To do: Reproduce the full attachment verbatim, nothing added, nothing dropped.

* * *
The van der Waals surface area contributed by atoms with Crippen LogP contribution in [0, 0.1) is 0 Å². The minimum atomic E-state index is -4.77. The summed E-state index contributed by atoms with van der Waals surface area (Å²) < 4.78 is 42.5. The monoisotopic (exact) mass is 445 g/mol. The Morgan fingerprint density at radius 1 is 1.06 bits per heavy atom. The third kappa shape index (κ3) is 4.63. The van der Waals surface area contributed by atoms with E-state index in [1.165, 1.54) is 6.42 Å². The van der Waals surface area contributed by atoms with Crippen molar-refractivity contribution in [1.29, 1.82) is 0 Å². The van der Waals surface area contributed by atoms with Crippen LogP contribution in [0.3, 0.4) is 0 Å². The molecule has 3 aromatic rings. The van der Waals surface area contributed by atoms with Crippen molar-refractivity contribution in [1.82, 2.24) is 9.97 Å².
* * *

The van der Waals surface area contributed by atoms with Crippen LogP contribution in [0, 0.1) is 0 Å². The minimum atomic E-state index is -4.77. The summed E-state index contributed by atoms with van der Waals surface area (Å²) < 4.78 is 42.5. The monoisotopic (exact) mass is 445 g/mol. The Morgan fingerprint density at radius 1 is 1.06 bits per heavy atom. The third kappa shape index (κ3) is 4.63. The van der Waals surface area contributed by atoms with E-state index in [1.165, 1.54) is 6.42 Å². The van der Waals surface area contributed by atoms with Crippen molar-refractivity contribution in [1.29, 1.82) is 0 Å². The van der Waals surface area contributed by atoms with Crippen LogP contribution in [0.3, 0.4) is 0 Å². The molecule has 3 aromatic rings. The van der Waals surface area contributed by atoms with Crippen molar-refractivity contribution in [1.82, 2.24) is 9.97 Å².